More Young Chinese Embrace Light Diet, Fitness

Zhang Lu, a 31-year-old fitness enthusiast, has recently dumped her favorite steamed buns and salty foods to embrace light meals.

She eats one egg and a bowl of konjac and purple yam porridge for breakfast, chicken breast with vegetable salad for lunch, and drinks a cup of lemon water with fiber-rich chia seeds in the afternoon.

“I don’t feel hungry the whole day,” said Zhang, an employee with a power company in Jinan City, east China’s Shandong Province.

To shed excess weight and save time, a growing number of young Chinese like Zhang have turned to light diets featuring low calorie, low fat and sugar, and high fiber content.

According to a report published by the Chinese Nutrition Society, around 95 percent of the surveyed people said they eat light meals at least once a week, and fitness enthusiasts and dieters account for the largest proportion of light food consumers.

Data released by major Chinese food delivery platform Meituan Waimai showed that in the second half of 2020, the number of orders for light food and restaurants offering such meals on the platform increased by 50 percent and 27 percent year on year, respectively.

Sniffing out the business opportunity, many companies have taken to this healthy-diet industry. More than 3,000 enterprises related to light foods and meal replacement were newly established in China last year, according to the database query platform Tianyancha.com.

Sharkfit, a China-based fitness food brand established in 2017, became a rage among young consumers with its star product — instant chicken breast.

“Chicken breast is high in protein and low in calories. We have explored various recipes with good taste and low fat to suit the palate of fitness enthusiasts and consumers who want to stay fit,” said Gao Ning, co-founder of Sharkfit.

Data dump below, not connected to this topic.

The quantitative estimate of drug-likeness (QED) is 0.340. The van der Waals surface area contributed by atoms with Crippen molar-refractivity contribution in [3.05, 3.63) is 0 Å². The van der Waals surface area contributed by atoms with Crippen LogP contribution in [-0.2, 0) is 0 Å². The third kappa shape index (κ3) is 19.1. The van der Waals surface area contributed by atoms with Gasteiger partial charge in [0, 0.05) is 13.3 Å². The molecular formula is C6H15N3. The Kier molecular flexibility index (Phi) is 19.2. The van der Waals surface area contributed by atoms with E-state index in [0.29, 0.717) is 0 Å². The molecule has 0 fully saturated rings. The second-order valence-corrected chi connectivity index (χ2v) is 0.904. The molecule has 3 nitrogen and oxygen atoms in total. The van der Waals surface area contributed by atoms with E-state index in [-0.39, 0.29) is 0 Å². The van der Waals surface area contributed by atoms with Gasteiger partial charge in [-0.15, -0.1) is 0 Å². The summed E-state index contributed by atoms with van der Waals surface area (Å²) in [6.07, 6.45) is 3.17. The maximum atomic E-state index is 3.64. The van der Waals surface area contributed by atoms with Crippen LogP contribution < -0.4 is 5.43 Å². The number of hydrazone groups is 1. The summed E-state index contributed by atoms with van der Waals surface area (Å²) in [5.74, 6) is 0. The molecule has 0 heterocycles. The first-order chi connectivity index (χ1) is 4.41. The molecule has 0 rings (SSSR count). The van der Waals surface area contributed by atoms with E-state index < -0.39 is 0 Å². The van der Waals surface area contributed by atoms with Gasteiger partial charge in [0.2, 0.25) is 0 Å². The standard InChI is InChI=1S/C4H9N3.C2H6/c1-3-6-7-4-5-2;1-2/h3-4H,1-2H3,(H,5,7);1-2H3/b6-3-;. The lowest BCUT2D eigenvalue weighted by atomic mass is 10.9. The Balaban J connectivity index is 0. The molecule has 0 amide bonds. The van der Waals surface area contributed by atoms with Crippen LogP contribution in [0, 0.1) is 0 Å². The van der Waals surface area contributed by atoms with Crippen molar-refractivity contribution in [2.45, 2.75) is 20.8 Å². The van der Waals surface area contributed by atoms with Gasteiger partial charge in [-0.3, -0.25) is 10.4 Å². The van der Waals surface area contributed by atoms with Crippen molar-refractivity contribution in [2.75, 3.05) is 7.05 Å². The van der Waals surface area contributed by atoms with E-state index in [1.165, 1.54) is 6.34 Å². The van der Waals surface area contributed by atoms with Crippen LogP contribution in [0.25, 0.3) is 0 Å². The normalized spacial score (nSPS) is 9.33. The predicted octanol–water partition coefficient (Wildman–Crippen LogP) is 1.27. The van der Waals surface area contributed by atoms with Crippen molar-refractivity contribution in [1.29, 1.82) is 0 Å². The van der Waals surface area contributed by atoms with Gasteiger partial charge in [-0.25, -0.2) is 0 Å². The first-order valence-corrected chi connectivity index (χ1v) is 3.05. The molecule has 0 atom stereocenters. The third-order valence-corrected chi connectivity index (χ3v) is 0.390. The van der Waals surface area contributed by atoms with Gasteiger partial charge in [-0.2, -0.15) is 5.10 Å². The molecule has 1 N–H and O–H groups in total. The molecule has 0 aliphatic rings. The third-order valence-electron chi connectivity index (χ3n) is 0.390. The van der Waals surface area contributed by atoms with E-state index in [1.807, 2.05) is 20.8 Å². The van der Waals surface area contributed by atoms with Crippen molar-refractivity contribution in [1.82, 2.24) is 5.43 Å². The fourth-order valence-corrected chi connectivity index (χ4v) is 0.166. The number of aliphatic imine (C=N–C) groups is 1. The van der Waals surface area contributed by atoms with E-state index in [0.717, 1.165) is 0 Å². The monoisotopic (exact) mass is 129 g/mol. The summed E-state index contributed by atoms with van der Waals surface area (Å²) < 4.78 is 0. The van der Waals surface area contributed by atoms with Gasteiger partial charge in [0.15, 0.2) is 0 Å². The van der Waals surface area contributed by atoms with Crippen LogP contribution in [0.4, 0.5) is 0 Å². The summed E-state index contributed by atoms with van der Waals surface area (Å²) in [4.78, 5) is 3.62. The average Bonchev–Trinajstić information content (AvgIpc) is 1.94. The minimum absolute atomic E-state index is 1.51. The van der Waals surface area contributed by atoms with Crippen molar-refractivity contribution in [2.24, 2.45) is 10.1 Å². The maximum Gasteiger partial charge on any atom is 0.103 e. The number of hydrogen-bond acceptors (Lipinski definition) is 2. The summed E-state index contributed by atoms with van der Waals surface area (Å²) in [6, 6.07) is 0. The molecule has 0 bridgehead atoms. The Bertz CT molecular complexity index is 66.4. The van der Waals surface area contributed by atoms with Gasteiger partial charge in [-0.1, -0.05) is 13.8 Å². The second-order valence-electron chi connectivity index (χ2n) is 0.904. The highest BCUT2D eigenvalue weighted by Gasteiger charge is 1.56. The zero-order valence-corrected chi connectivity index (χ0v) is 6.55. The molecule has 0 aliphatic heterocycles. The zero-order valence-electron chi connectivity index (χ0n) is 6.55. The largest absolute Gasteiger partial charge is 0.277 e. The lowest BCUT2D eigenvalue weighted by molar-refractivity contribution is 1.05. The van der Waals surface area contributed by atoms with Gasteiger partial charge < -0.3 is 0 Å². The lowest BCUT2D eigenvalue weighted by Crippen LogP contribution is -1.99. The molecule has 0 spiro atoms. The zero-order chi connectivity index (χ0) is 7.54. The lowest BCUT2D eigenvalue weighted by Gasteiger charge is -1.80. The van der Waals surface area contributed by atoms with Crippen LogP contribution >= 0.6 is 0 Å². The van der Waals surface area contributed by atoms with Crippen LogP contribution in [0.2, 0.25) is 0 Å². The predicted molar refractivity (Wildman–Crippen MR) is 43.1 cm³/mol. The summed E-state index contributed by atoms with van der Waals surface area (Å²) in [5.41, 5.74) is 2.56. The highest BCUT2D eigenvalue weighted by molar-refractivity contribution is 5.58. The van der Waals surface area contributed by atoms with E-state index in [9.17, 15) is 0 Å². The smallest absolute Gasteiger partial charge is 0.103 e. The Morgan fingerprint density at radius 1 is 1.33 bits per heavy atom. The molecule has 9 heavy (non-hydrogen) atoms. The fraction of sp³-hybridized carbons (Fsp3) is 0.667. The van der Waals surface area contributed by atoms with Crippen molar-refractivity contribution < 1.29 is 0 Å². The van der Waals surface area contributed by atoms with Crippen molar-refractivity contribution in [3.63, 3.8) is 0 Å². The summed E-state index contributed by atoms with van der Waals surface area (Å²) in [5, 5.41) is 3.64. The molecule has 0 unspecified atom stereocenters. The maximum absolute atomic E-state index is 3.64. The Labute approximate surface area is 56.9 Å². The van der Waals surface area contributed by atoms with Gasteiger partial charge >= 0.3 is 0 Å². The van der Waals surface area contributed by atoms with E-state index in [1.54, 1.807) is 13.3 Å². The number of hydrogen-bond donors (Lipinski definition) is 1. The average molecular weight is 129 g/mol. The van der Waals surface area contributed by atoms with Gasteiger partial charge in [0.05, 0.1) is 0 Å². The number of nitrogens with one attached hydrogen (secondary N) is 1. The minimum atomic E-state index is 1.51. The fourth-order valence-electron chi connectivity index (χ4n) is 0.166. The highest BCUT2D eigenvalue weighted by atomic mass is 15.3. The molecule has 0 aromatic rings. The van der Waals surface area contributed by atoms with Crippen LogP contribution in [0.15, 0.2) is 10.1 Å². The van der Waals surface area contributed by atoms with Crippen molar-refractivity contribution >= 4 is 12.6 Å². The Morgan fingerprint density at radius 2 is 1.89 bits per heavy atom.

With a diverse product portfolio ranging from instant chicken breast to other kinds of meat, staple food substitutes, snacks, and seasoning, Sharkfit has notched up 210 million yuan (about 32.5 million U.S. dollars) in sales in 2020, and their sales are expected to exceed 700 million yuan this year.

Many Chinese are troubled with “diseases of affluence” — such as obesity and hypertension — health conditions commonly believed to be a result of increasing wealth in a society, as the quality of life for most has greatly improved over the past decades.

According to an official report on nutrition and chronic diseases among Chinese people published last year, overweight and obesity rates among those aged 18 and above are 34.3 percent and 16.4 percent, respectively.

“Chinese people no longer worry about not having enough food. Rather, they want to have a delicious and healthy diet,” said Gao.

The meal replacement market in China is expected to reach 120 billion yuan in 2022, statistics from global market research firm Euromonitor International showed.

Currently, most consumers of Sharkfit come from economically developed places, such as Beijing, and Yangtze River Delta and Pearl River Delta regions.

“With the improvement of quality of life and health awareness in second- and third-tier cities, we see a lot of room for business expansion in these areas,” Gao said. (Source: xinhua.com)